Like with most ocean plastic cleanup robots I question how much energy is used and CO2 emitted vs how much plastic is actually cleaned up. It’s unfortunate but I suspect most are net negatives for the environment.

    2. The root problem is the attitude of the people who use the beaches and don’t clean up after themselves. This includes going after the trash that gets blown away from your ‘camp’ spot. Until people are serious about not being slobs, we will continue to have this problem.

    3. Picking up stuff on the beach definitely helps especially with sea birds that comb the beaches looking for stuff to eat. Also prevents stuff from getting washed out to sea. and ending up on the bottom like you say. Every piece you pick up is one less piece of the problem. I scuba dive and pick up lines and netting that I see as I go. Will I clean up to world, no…I might save an aquatic animal however.

  4. In The Netherlands, we have specialised materiel to clean the beaches. I think it’s a myth that most Western beaches are not covered in trash because the people are making more efforts to clean up after themselves. Even though a lot of people DO clean up after themselves nicely, there are always those that don’t. But cleaning the beaches simply gets paid for from the tax that people pay (which is a lot more than people pay in the U.S., or in most other underdeveloped countries, actually).

    And I don’t believe that thousands of rally-attenders never leave any trash behind. There’s always a cleaner crew cleaning up the trash after such rally. I think you should give those people more credit. Just that you don’t see the trash and the cleaners in the media, doesn’t mean they don’t exist. On the contrary. They work hard to give you the illusion that you have a clean country with clean people, and looks like they are succeeding into creating that illusion for you.

    1. Define “covered”. I lived near the beach for decades. Covered to me means nowhere to step without stepping on trash. I’ve seen covered after a storm and it was gone the next day.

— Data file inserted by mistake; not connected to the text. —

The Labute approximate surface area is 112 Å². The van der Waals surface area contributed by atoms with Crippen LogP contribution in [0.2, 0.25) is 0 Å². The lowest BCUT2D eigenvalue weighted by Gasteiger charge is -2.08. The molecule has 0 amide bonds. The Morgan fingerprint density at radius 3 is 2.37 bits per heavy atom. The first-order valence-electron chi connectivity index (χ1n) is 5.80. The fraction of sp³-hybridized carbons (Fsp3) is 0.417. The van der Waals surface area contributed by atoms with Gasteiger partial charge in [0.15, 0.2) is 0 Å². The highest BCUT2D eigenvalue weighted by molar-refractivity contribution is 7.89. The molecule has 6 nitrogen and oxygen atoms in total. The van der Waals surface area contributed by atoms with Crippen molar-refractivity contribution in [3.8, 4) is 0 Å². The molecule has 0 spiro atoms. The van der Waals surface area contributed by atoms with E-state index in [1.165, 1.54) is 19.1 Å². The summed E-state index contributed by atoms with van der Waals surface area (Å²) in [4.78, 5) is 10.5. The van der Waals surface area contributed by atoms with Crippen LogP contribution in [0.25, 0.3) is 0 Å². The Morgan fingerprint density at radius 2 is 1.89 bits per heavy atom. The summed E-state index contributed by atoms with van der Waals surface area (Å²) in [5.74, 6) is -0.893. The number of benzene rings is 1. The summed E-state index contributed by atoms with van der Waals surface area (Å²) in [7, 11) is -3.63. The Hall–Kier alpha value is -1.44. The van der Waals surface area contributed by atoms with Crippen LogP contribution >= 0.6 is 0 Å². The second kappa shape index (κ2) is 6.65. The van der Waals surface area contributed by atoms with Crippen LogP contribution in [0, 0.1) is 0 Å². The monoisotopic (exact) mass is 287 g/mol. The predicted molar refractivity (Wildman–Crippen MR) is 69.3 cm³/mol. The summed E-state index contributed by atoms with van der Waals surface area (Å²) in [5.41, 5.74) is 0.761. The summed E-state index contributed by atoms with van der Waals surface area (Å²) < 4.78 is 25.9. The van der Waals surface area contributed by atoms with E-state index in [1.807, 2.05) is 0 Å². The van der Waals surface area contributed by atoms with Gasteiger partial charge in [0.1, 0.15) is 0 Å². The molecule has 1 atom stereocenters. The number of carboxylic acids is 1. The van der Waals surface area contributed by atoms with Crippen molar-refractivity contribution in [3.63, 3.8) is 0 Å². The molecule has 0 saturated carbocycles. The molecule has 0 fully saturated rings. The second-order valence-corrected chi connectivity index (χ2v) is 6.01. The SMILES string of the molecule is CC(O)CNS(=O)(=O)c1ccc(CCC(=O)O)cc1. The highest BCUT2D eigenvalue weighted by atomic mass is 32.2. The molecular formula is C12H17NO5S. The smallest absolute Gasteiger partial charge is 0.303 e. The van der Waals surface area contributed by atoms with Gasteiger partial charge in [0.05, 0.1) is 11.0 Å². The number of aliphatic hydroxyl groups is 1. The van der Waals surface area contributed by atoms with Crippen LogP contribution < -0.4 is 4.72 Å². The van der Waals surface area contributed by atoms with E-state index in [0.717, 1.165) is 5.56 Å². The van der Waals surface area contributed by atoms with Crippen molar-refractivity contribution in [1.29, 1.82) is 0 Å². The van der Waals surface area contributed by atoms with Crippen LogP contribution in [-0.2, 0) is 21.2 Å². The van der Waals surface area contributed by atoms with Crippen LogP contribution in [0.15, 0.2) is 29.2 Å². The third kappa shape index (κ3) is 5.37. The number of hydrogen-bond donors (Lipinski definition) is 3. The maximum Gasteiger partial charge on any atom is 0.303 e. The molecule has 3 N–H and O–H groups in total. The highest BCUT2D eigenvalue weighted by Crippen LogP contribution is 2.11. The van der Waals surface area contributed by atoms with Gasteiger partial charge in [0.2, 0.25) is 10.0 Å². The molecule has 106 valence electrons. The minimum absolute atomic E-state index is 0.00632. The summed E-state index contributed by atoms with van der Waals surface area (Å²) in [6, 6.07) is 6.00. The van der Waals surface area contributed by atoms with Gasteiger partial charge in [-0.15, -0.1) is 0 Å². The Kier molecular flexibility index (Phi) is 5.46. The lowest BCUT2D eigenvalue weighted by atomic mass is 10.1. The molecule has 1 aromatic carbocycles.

Check the news stories about conservative cleanup. I think you will find that a fact.

  5. > Do plastics glow better in certain light?

    Short answer: no.
    An automated, reliable test with a single, low cost sensor to consistently identify different types of plastic is hard.
    Solving this problem is the key to cleaning our planet robotically.
    Bonus points if you can devise a test that works underwater (e.g. distinguish a floating plastic bag from a jellyfish).

  6. the real problemo w/ trash…. is there are 2 types of it recycleable or not… all the street trash cans here were i live are filled w/ both , even the trailerpark trash who dump off their household trash into a street trashcan

  7. Roving autonomous trash cans on the beaches for people to put their empty drink cans etc into. Then when the can senses it is full it drives off to a lift that picks it up and tips it out into a dumpster.

    All the technology exists to automatically sort trash, separating out liquids (water based and otherwise), metals (at least by ferrous and non-ferrous), plastics (by density via various means), glass, and organic solid waste. There are even ways to sort by color, which is especially important for glass because it takes only a few chips of colored glass to tint a batch of clear glass.

    Everything not being pulled out for recycling could be mixed with a clay that becomes ceramic when heated. Press that into pellets the size of those water soluble packing pellets then burn them in a cyclonic burner at very high temperature. The waste heat from the burning would be used to help dry the incoming pellets.

    The hard, fired, very porous pellets would be ideal aggregate for concrete. For asphalt roads the bitumen would deeply penetrate the aggregate which should increase strength and reduce potholes and cracking.

    Such a facility could take in unsorted waste, raw sewage, and output recyclable materials, clean water, and electricity.